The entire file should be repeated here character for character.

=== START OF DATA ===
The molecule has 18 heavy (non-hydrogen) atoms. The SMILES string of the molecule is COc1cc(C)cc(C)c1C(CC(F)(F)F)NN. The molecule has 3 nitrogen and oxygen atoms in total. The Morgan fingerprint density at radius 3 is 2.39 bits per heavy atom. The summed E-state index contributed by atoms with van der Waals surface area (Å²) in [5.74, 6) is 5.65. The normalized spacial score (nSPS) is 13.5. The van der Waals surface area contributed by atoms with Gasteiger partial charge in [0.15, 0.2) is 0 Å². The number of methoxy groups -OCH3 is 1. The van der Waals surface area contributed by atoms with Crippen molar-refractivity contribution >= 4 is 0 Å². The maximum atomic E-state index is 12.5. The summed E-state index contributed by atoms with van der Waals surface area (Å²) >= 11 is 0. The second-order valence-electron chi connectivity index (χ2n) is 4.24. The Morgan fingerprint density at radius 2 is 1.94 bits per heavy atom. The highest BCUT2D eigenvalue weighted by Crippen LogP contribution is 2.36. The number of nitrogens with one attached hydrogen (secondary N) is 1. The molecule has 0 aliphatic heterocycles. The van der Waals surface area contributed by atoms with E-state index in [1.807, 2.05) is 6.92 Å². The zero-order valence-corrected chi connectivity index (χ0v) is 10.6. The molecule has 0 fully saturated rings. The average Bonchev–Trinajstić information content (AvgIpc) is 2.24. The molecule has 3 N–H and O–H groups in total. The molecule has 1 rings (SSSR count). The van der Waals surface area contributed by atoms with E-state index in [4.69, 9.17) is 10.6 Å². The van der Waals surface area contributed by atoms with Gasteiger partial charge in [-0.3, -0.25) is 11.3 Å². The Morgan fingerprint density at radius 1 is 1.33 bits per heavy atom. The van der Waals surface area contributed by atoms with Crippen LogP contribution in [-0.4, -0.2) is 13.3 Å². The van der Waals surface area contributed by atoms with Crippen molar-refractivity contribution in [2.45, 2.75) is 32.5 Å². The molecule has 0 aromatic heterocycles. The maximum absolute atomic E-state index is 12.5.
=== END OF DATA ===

The molecule has 18 heavy (non-hydrogen) atoms. The SMILES string of the molecule is COc1cc(C)cc(C)c1C(CC(F)(F)F)NN. The molecule has 3 nitrogen and oxygen atoms in total. The Morgan fingerprint density at radius 3 is 2.39 bits per heavy atom. The summed E-state index contributed by atoms with van der Waals surface area (Å²) in [5.74, 6) is 5.65. The normalized spacial score (nSPS) is 13.5. The van der Waals surface area contributed by atoms with Gasteiger partial charge in [0.15, 0.2) is 0 Å². The number of methoxy groups -OCH3 is 1. The van der Waals surface area contributed by atoms with Crippen molar-refractivity contribution >= 4 is 0 Å². The maximum atomic E-state index is 12.5. The summed E-state index contributed by atoms with van der Waals surface area (Å²) >= 11 is 0. The second-order valence-electron chi connectivity index (χ2n) is 4.24. The Morgan fingerprint density at radius 2 is 1.94 bits per heavy atom. The highest BCUT2D eigenvalue weighted by Crippen LogP contribution is 2.36. The number of nitrogens with one attached hydrogen (secondary N) is 1. The molecule has 0 aliphatic heterocycles. The van der Waals surface area contributed by atoms with E-state index in [1.807, 2.05) is 6.92 Å². The zero-order valence-corrected chi connectivity index (χ0v) is 10.6. The molecule has 0 fully saturated rings. The average Bonchev–Trinajstić information content (AvgIpc) is 2.24. The molecule has 3 N–H and O–H groups in total. The molecule has 1 rings (SSSR count). The van der Waals surface area contributed by atoms with E-state index in [4.69, 9.17) is 10.6 Å². The van der Waals surface area contributed by atoms with Gasteiger partial charge in [-0.3, -0.25) is 11.3 Å². The Morgan fingerprint density at radius 1 is 1.33 bits per heavy atom. The van der Waals surface area contributed by atoms with Crippen LogP contribution in [-0.4, -0.2) is 13.3 Å². The van der Waals surface area contributed by atoms with Crippen molar-refractivity contribution in [2.45, 2.75) is 32.5 Å². The molecule has 0 aromatic heterocycles. The maximum absolute atomic E-state index is 12.5.